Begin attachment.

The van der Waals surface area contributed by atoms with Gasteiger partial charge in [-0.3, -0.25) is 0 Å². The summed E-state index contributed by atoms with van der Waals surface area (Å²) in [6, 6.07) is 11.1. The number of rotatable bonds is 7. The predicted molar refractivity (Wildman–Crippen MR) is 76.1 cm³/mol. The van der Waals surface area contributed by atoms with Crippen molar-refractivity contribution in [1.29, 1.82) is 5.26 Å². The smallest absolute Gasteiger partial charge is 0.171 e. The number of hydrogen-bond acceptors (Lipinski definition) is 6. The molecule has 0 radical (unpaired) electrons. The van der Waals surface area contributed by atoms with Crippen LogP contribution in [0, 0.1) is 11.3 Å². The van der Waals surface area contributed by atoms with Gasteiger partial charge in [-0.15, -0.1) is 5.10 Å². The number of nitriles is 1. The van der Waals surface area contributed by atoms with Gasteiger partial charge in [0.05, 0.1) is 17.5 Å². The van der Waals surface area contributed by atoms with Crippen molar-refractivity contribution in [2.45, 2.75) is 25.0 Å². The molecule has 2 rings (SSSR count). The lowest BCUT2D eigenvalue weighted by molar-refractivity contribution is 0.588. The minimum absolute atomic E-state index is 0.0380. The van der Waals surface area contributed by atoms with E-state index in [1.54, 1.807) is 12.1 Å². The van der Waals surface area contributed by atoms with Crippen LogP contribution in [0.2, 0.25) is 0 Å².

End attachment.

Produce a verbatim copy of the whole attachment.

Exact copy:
The van der Waals surface area contributed by atoms with Gasteiger partial charge in [-0.3, -0.25) is 0 Å². The summed E-state index contributed by atoms with van der Waals surface area (Å²) in [6, 6.07) is 11.1. The number of rotatable bonds is 7. The predicted molar refractivity (Wildman–Crippen MR) is 76.1 cm³/mol. The van der Waals surface area contributed by atoms with Crippen molar-refractivity contribution in [1.29, 1.82) is 5.26 Å². The smallest absolute Gasteiger partial charge is 0.171 e. The number of hydrogen-bond acceptors (Lipinski definition) is 6. The molecule has 0 radical (unpaired) electrons. The van der Waals surface area contributed by atoms with Crippen LogP contribution in [0, 0.1) is 11.3 Å². The van der Waals surface area contributed by atoms with Gasteiger partial charge in [-0.15, -0.1) is 5.10 Å². The number of nitriles is 1. The van der Waals surface area contributed by atoms with Gasteiger partial charge in [0.05, 0.1) is 17.5 Å². The van der Waals surface area contributed by atoms with Crippen molar-refractivity contribution in [2.45, 2.75) is 25.0 Å². The molecule has 2 rings (SSSR count). The lowest BCUT2D eigenvalue weighted by molar-refractivity contribution is 0.588. The minimum absolute atomic E-state index is 0.0380. The van der Waals surface area contributed by atoms with E-state index in [1.54, 1.807) is 12.1 Å². The van der Waals surface area contributed by atoms with Crippen LogP contribution in [0.2, 0.25) is 0 Å².